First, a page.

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Magico S5 Speakers

The Magico S5’s perform with 3-way sound and 4-driver set, encased in ½ inch thick aluminum. The set draws its power and quality from the previous M5 and V3 models. The case plays a significant role in the sound output due to the highly engineered, extruded aluminum casing with anodized finish. The cabinet is extensively designed to eliminate distortions, diffraction effects, internal resonance and sound dampening.

Each speaker sports a dual neodymium motor system, the 6-inch M380 mid-range driver, with titanium coils for the highest-quality sounds. Top and bottom frequencies are supplied by hybrid nano-tech bass drivers and the beryllium diaphragm MB-30 1-inch tweeter. Come in for a Demo at Liquid Sound, Vancouver BC, Canada.




When Magico makes a loudspeaker, it’s not to be taken lightly — literally. The three-way, four-driver S5, the largest model in Magico’s S series (there are also the two-way S1 floorstander, the three-way S3 floorstander, and the three-way SCC center-channel), weighs a backbreaking 195 pounds. Without a doubt, it’s stout.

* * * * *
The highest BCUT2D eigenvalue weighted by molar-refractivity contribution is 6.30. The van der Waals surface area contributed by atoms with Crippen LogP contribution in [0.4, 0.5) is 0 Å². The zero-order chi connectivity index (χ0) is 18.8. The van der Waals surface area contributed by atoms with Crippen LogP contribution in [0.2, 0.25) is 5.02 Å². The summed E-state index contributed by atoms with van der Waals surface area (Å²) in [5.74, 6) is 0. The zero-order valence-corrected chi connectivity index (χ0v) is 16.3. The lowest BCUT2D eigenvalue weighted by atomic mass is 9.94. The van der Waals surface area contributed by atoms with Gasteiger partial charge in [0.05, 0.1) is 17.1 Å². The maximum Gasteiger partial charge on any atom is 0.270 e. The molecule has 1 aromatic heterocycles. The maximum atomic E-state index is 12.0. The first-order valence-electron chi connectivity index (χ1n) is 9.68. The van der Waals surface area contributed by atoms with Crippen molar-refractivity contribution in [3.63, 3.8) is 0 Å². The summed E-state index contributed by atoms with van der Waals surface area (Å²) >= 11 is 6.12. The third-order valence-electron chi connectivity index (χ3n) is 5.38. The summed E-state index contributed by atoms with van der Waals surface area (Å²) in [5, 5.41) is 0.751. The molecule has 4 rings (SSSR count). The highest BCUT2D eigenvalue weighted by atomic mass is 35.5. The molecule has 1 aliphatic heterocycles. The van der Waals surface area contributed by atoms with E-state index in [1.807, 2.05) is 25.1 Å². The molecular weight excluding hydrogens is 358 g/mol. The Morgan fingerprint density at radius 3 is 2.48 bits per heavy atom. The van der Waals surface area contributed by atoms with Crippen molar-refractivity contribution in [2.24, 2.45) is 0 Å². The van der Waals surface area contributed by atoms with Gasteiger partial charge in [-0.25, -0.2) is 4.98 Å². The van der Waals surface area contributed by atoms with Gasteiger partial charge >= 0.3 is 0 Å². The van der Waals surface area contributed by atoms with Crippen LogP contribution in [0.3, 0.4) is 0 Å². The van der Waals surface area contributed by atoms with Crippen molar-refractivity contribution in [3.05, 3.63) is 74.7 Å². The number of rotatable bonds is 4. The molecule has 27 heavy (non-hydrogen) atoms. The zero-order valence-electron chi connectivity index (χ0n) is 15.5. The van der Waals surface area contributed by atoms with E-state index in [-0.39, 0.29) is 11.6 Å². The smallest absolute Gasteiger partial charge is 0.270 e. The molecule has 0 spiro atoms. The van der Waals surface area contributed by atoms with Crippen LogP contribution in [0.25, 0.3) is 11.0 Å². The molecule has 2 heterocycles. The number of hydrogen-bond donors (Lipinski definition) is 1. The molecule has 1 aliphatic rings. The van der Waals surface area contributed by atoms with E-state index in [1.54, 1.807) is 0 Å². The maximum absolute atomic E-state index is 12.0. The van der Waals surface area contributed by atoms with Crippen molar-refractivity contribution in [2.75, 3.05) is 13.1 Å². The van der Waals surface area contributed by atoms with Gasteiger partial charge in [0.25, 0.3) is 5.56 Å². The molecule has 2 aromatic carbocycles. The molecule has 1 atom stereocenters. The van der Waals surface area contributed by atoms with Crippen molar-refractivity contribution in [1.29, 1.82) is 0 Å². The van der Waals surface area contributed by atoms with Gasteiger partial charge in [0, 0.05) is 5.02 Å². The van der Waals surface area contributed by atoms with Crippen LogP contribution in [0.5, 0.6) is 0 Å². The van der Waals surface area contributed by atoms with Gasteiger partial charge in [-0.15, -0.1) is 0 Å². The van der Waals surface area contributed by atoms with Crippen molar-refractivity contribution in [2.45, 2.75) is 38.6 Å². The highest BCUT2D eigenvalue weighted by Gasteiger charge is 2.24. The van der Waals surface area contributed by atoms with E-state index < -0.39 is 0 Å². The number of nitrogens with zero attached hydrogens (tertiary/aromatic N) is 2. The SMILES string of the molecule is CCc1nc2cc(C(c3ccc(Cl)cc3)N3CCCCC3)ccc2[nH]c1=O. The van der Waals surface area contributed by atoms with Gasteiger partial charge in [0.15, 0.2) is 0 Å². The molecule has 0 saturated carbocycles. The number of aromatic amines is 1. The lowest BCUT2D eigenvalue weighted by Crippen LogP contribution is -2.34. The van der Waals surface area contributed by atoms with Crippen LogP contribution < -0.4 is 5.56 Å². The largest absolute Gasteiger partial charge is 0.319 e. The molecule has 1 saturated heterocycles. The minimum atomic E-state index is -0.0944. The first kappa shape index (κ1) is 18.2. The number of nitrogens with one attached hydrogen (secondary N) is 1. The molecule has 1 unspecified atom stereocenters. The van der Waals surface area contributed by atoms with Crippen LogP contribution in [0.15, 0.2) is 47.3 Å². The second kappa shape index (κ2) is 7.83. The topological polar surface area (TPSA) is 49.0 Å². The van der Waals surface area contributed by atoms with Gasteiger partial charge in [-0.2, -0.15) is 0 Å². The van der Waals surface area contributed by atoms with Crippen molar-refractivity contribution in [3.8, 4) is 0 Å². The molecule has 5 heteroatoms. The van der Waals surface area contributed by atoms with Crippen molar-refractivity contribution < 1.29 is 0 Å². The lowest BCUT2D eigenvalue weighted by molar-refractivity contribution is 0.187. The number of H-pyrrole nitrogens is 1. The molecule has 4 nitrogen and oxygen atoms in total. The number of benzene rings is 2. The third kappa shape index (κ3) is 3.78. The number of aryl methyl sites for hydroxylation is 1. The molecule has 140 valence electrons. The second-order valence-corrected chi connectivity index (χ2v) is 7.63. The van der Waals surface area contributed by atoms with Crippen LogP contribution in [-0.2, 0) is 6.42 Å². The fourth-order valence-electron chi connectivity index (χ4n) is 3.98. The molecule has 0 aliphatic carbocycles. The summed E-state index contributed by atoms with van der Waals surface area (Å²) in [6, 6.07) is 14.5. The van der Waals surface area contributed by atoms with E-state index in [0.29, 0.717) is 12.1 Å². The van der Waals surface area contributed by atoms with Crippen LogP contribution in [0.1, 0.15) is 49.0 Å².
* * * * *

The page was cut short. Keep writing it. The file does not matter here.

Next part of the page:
So, since my back nearly was broken a few years ago, when the S5s and their wooden crates landed in my garage, I didn’t try to muscle them up the stairs to my listening room. Instead, I called some furniture movers, and they sweated, grunted, and swore as they moved the two behemoths. And as soon as they’d positioned the S5s to either side of my amps, the review began.


The S5 retails for $29,400 USD per pair in one of Magico’s six standard M-Cast finishes (Black, Pewter, Silver, Rose, Bronze, Blue), and for $32,500/pair in one of six colorful M-Coat finishes (Black, Titanium Grey, Pearl White, Candy Red,Orange, Blue). The M-Cast finishes are lightly textured and satin-like, while the M-Coats are glossy automotive paints. Which looks better depends not on price but on individual tastes — both are high-quality finishes.